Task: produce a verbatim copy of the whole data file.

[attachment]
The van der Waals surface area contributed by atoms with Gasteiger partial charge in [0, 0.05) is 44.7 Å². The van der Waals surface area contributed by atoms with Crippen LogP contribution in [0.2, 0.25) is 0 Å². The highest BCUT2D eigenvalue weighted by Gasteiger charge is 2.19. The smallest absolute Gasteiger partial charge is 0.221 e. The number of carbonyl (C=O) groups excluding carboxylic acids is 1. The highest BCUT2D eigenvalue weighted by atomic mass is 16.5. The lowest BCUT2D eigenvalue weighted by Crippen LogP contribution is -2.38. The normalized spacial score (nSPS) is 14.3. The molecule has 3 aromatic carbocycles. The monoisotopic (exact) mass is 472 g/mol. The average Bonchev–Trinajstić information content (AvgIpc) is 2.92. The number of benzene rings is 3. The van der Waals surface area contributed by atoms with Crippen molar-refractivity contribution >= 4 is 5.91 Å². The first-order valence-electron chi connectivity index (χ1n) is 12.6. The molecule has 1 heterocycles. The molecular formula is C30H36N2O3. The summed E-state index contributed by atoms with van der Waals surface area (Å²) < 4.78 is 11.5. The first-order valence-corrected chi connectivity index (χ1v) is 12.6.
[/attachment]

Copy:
The van der Waals surface area contributed by atoms with Gasteiger partial charge in [0, 0.05) is 44.7 Å². The van der Waals surface area contributed by atoms with Crippen LogP contribution in [0.2, 0.25) is 0 Å². The highest BCUT2D eigenvalue weighted by Gasteiger charge is 2.19. The smallest absolute Gasteiger partial charge is 0.221 e. The number of carbonyl (C=O) groups excluding carboxylic acids is 1. The highest BCUT2D eigenvalue weighted by atomic mass is 16.5. The lowest BCUT2D eigenvalue weighted by Crippen LogP contribution is -2.38. The normalized spacial score (nSPS) is 14.3. The molecule has 3 aromatic carbocycles. The monoisotopic (exact) mass is 472 g/mol. The average Bonchev–Trinajstić information content (AvgIpc) is 2.92. The number of benzene rings is 3. The van der Waals surface area contributed by atoms with Crippen molar-refractivity contribution >= 4 is 5.91 Å². The first-order valence-electron chi connectivity index (χ1n) is 12.6. The molecule has 1 heterocycles. The molecular formula is C30H36N2O3. The summed E-state index contributed by atoms with van der Waals surface area (Å²) < 4.78 is 11.5. The first-order valence-corrected chi connectivity index (χ1v) is 12.6.